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HomeHealth & FitnessWorking long hours at daycare centers doesn't worsen young children's behavior: study

Working long hours at daycare centers doesn't worsen young children's behavior: study

November 16, 2022 – Working parents will breathe a sigh of relief knowing that spending time in childcare centers Longer toddlers were not at greater risk for behavior problems.

in a new study Published in the journal Child Development, Researchers looked at data on more than 10,000 preschoolers in seven studies from five countries in North America and Europe. Longer time spent in center-based child care was not associated with overt antisocial behavior in toddlers and preschoolers, the study found.

Based on reports from teachers and parents, international investigators found no increase in “externalizing” behaviors such as Bullying, provocation, hitting, biting, kicking, pulling hair, even fidgeting.

Considering that trends in child care use and parental workforce participation are likely to remain stable, this is reassuring, ” wrote a team led by Catalina Rey-Guerra, a Ph.D. candidate at Boston College in Massachusetts.

The study also found no evidence that socioeconomic status, such as household income and mother’s education level, modifies the impact of time children spend in center-based care.

Far from exacerbating behavior, nursing centers can provide stimulation with lasting learning benefits.

“Given the existing evidence that ECCE is beneficial for children’s long-term achievement, I think our findings illustrate both the immediate positive impact that childcare attendance may have on children and the ability of their parents to participate in the workforce without worrying about the indirect positive effects of having any detrimental effects on the child,” Rey-Guerra said.

Policies to ensure access to quality childcare should be an international priority, she said.

Nearly 40 For years, researchers have debated whether time in center-based child care directly causes children to develop behavioral problems.

“The disagreement has been difficult to resolve because the vast majority of the research done has been purely ‘relevant,’ as to why children who spend a lot of time in center care may be at risk outside of center care itself, leaving Many alternative explanations,” Rey-Guerra said.

The study also relied on some U.S. studies

“Our goal is to improve research and provide rigorous testing to determine the increase in children in center care whether time in the middle leads to an increase in problem behaviors, and using data from seven studies in five countries,” she continued.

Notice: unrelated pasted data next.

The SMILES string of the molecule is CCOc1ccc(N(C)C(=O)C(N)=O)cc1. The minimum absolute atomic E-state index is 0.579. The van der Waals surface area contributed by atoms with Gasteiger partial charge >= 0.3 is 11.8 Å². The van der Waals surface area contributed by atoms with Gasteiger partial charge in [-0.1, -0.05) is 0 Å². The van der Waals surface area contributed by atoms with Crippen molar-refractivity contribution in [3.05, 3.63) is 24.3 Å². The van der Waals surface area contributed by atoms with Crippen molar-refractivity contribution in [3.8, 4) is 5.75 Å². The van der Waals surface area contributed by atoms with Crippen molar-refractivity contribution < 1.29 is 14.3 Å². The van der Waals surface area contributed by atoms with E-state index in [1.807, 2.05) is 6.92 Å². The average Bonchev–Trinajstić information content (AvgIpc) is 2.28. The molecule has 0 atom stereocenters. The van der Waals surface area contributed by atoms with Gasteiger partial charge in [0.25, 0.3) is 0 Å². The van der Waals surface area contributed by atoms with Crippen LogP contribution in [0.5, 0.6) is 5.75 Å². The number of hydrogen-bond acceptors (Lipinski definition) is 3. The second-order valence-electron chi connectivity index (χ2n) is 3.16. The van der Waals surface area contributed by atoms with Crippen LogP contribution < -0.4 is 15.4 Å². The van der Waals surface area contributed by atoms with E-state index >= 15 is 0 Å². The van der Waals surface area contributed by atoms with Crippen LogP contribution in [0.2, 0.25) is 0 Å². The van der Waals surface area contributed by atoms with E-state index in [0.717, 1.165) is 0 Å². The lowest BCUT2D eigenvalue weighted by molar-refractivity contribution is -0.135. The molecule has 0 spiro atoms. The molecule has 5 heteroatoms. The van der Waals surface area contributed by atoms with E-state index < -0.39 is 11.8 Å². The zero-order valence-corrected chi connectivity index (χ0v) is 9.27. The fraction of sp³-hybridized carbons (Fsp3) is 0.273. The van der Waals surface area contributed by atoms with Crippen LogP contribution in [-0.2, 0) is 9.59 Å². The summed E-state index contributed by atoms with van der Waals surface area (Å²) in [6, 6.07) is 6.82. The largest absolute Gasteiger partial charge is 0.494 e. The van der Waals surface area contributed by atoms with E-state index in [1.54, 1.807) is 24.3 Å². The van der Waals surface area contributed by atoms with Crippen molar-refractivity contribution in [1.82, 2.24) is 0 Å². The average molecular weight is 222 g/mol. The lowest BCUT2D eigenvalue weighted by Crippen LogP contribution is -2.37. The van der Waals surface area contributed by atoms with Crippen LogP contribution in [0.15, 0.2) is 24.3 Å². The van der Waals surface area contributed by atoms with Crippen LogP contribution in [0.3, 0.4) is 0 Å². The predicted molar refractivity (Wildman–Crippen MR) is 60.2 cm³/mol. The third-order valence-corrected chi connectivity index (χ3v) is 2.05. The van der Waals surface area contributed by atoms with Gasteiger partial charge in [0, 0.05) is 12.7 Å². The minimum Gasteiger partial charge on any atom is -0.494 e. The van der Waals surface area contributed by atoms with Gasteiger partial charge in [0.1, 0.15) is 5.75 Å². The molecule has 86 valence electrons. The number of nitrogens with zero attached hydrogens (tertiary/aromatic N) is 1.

Research so far has been mixed and inconclusive, with concerns lingering after some harms have been raised. A 2001 analysis For example, 17% of children were found to spend more than 30 hours per week exhibiting aggressive behavior in child care, while these behaviors were only seen in 8% of children who spent less time Appear.

but other studies such as A 2015 study from Norway found little effect on behavior by age or length of care stay. And research from Canada found that aggressive behavior was more Those who attend group day care.

Multiple explanations for bad behavior have been proposed, from parent-child isolation to young children imitating their parenting partners Attachment in destructive behavior.

But “most of these hypotheses have not been proven correct,” Rey-Guerra said. “However, there is some evidence that the risk increases if children spend continuous time throughout childhood in classrooms with large numbers of young children, such as when centers exceed the recommended student-teacher ratio.” (Infant ratio 1:4 , 1:7 for toddlers and 1:8 for preschoolers.)

Carol Weitzman , MD, a pediatrician in the Division of Developmental Medicine at Boston Children’s Hospital and an associate professor at Harvard Medical School, warns that parental leave and family policies vary widely by country, so one person’s experience may not necessarily apply to another.

“But that’s what makes the study so,” said Weitzman, who was not involved in the study. International study.

Regardless of care setting – whether center-based, other non-parent Nursing or parental care – quality is key, and adverse effects are more likely to occur in children with unmet needs.

“Then you may see maladaptive and stressful behaviors such as aggression, tantrums and emotional dysregulation,” Weitzman said.

She noted that preschoolers are developmentally ready to negotiate relationships such as sharing, taking turns playing with toys,

and describe emotions and negotiate increasingly complex social situations.” It can also help preschoolers develop friendships and understand the experiences of others.

So why does this question continue to ask about the adverse effects of center-based care?

“One must wonder if there is an underlying bias that children without mothers will It’s worse, and it’s going to be a threat to attachment,” Weitzman said. “When women make up roughly 50 percent of the U.S. workforce, our questions should be how to ensure quality and affordable care for all children, and how to create and enforce child-friendly parental leave policies,” she added, adding that the study The other four countries in the ranking all rank higher than the United States for paid parental and maternity leave.

” actually , compared to 40 other developed countries, we are last,” she said.

In her opinion, all types of child care programs should have the same mission and standards— — all aimed at promoting the optimal development of young people.



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